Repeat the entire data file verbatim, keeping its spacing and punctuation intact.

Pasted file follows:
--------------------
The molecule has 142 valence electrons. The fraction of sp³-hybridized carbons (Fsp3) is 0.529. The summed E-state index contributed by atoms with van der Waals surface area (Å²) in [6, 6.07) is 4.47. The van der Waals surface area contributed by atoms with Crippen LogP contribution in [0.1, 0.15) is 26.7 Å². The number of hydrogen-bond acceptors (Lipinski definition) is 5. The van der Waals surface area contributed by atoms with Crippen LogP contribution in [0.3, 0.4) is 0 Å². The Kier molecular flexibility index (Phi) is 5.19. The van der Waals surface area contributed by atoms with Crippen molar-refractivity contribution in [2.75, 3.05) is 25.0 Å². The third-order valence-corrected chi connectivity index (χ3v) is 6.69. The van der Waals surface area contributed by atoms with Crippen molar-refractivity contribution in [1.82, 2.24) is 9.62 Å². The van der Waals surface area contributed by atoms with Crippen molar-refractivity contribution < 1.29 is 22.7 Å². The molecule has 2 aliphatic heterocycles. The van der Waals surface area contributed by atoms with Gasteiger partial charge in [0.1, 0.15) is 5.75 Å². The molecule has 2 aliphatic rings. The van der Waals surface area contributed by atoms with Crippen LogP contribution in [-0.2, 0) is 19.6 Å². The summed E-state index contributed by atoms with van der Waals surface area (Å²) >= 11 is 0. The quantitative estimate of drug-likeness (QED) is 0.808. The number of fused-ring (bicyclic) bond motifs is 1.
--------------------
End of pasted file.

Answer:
The molecule has 142 valence electrons. The fraction of sp³-hybridized carbons (Fsp3) is 0.529. The summed E-state index contributed by atoms with van der Waals surface area (Å²) in [6, 6.07) is 4.47. The van der Waals surface area contributed by atoms with Crippen LogP contribution in [0.1, 0.15) is 26.7 Å². The number of hydrogen-bond acceptors (Lipinski definition) is 5. The van der Waals surface area contributed by atoms with Crippen LogP contribution in [0.3, 0.4) is 0 Å². The Kier molecular flexibility index (Phi) is 5.19. The van der Waals surface area contributed by atoms with Crippen molar-refractivity contribution in [2.75, 3.05) is 25.0 Å². The third-order valence-corrected chi connectivity index (χ3v) is 6.69. The van der Waals surface area contributed by atoms with Crippen molar-refractivity contribution in [1.82, 2.24) is 9.62 Å². The van der Waals surface area contributed by atoms with Crippen molar-refractivity contribution < 1.29 is 22.7 Å². The molecule has 2 aliphatic heterocycles. The van der Waals surface area contributed by atoms with Gasteiger partial charge in [0.1, 0.15) is 5.75 Å². The molecule has 2 aliphatic rings. The van der Waals surface area contributed by atoms with Crippen LogP contribution in [-0.2, 0) is 19.6 Å². The summed E-state index contributed by atoms with van der Waals surface area (Å²) >= 11 is 0. The quantitative estimate of drug-likeness (QED) is 0.808. The number of fused-ring (bicyclic) bond motifs is 1.